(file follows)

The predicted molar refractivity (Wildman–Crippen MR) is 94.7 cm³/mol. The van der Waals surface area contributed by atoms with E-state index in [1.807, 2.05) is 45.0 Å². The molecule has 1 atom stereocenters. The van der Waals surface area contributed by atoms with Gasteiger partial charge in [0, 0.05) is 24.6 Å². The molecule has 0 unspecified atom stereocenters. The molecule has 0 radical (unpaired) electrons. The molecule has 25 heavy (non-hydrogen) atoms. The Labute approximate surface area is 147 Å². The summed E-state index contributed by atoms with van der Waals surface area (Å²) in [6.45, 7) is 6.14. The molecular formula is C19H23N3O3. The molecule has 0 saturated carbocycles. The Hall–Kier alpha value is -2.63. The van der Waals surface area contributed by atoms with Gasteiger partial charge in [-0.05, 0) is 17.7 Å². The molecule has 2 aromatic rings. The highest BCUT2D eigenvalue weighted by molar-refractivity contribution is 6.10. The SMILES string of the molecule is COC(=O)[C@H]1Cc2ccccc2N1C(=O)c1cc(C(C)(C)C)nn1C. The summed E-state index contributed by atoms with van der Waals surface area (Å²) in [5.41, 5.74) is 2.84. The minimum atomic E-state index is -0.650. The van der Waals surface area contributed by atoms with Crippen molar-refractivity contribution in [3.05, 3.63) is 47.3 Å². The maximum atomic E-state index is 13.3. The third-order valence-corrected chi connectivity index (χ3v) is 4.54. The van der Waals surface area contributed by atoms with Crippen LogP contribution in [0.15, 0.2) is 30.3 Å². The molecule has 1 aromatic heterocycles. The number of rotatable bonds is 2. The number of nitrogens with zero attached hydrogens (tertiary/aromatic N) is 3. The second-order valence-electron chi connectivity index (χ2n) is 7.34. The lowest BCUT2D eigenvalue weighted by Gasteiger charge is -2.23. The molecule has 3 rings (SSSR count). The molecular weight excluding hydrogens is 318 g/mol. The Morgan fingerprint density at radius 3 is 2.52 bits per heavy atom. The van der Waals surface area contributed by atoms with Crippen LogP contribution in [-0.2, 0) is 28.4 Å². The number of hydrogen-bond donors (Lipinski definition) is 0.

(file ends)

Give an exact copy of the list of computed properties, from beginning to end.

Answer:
The predicted molar refractivity (Wildman–Crippen MR) is 94.7 cm³/mol. The van der Waals surface area contributed by atoms with E-state index in [1.807, 2.05) is 45.0 Å². The molecule has 1 atom stereocenters. The van der Waals surface area contributed by atoms with Gasteiger partial charge in [0, 0.05) is 24.6 Å². The molecule has 0 unspecified atom stereocenters. The molecule has 0 radical (unpaired) electrons. The molecule has 25 heavy (non-hydrogen) atoms. The Labute approximate surface area is 147 Å². The summed E-state index contributed by atoms with van der Waals surface area (Å²) in [6.45, 7) is 6.14. The molecular formula is C19H23N3O3. The molecule has 0 saturated carbocycles. The Hall–Kier alpha value is -2.63. The van der Waals surface area contributed by atoms with Gasteiger partial charge in [-0.05, 0) is 17.7 Å². The molecule has 2 aromatic rings. The highest BCUT2D eigenvalue weighted by molar-refractivity contribution is 6.10. The SMILES string of the molecule is COC(=O)[C@H]1Cc2ccccc2N1C(=O)c1cc(C(C)(C)C)nn1C. The summed E-state index contributed by atoms with van der Waals surface area (Å²) in [5.41, 5.74) is 2.84. The minimum atomic E-state index is -0.650. The van der Waals surface area contributed by atoms with Crippen molar-refractivity contribution in [3.05, 3.63) is 47.3 Å². The maximum atomic E-state index is 13.3. The third-order valence-corrected chi connectivity index (χ3v) is 4.54. The van der Waals surface area contributed by atoms with Crippen LogP contribution in [0.15, 0.2) is 30.3 Å². The molecule has 1 aromatic heterocycles. The number of rotatable bonds is 2. The number of nitrogens with zero attached hydrogens (tertiary/aromatic N) is 3. The second-order valence-electron chi connectivity index (χ2n) is 7.34. The lowest BCUT2D eigenvalue weighted by Gasteiger charge is -2.23. The molecule has 3 rings (SSSR count). The molecular weight excluding hydrogens is 318 g/mol. The Morgan fingerprint density at radius 3 is 2.52 bits per heavy atom. The van der Waals surface area contributed by atoms with Crippen LogP contribution in [-0.2, 0) is 28.4 Å². The number of hydrogen-bond donors (Lipinski definition) is 0.